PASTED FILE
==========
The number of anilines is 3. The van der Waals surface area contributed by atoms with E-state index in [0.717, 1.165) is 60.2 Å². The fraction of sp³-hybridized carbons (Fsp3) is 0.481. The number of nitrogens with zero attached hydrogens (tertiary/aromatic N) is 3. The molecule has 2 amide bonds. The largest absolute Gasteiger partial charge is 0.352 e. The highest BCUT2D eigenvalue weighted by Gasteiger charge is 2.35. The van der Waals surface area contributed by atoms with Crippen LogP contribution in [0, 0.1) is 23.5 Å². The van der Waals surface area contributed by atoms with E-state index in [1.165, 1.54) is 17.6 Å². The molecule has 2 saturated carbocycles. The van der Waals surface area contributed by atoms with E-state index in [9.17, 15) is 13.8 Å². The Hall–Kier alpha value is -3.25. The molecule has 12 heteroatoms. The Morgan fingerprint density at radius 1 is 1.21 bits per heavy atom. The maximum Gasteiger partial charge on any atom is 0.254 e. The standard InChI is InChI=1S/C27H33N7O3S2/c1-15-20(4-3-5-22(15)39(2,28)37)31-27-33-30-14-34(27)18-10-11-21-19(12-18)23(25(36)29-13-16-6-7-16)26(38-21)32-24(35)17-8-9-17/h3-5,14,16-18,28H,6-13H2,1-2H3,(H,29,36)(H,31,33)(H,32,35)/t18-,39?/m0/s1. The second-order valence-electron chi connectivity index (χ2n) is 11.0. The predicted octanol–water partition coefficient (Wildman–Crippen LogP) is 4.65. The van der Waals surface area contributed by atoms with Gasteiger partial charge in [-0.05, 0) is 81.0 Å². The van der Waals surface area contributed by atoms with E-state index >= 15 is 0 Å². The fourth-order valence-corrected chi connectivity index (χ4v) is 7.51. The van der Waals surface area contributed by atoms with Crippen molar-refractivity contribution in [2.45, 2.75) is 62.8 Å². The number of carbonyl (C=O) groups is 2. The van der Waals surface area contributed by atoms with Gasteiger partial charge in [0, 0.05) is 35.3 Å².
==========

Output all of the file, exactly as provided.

The number of anilines is 3. The van der Waals surface area contributed by atoms with E-state index in [0.717, 1.165) is 60.2 Å². The fraction of sp³-hybridized carbons (Fsp3) is 0.481. The number of nitrogens with zero attached hydrogens (tertiary/aromatic N) is 3. The molecule has 2 amide bonds. The largest absolute Gasteiger partial charge is 0.352 e. The highest BCUT2D eigenvalue weighted by Gasteiger charge is 2.35. The van der Waals surface area contributed by atoms with Crippen LogP contribution in [0, 0.1) is 23.5 Å². The van der Waals surface area contributed by atoms with E-state index in [1.165, 1.54) is 17.6 Å². The molecule has 2 saturated carbocycles. The van der Waals surface area contributed by atoms with E-state index in [9.17, 15) is 13.8 Å². The Hall–Kier alpha value is -3.25. The molecule has 12 heteroatoms. The Morgan fingerprint density at radius 1 is 1.21 bits per heavy atom. The maximum Gasteiger partial charge on any atom is 0.254 e. The standard InChI is InChI=1S/C27H33N7O3S2/c1-15-20(4-3-5-22(15)39(2,28)37)31-27-33-30-14-34(27)18-10-11-21-19(12-18)23(25(36)29-13-16-6-7-16)26(38-21)32-24(35)17-8-9-17/h3-5,14,16-18,28H,6-13H2,1-2H3,(H,29,36)(H,31,33)(H,32,35)/t18-,39?/m0/s1. The second-order valence-electron chi connectivity index (χ2n) is 11.0. The predicted octanol–water partition coefficient (Wildman–Crippen LogP) is 4.65. The van der Waals surface area contributed by atoms with Gasteiger partial charge in [-0.05, 0) is 81.0 Å². The van der Waals surface area contributed by atoms with E-state index >= 15 is 0 Å². The fourth-order valence-corrected chi connectivity index (χ4v) is 7.51. The van der Waals surface area contributed by atoms with Crippen molar-refractivity contribution in [2.45, 2.75) is 62.8 Å². The number of carbonyl (C=O) groups is 2. The van der Waals surface area contributed by atoms with Gasteiger partial charge in [0, 0.05) is 35.3 Å².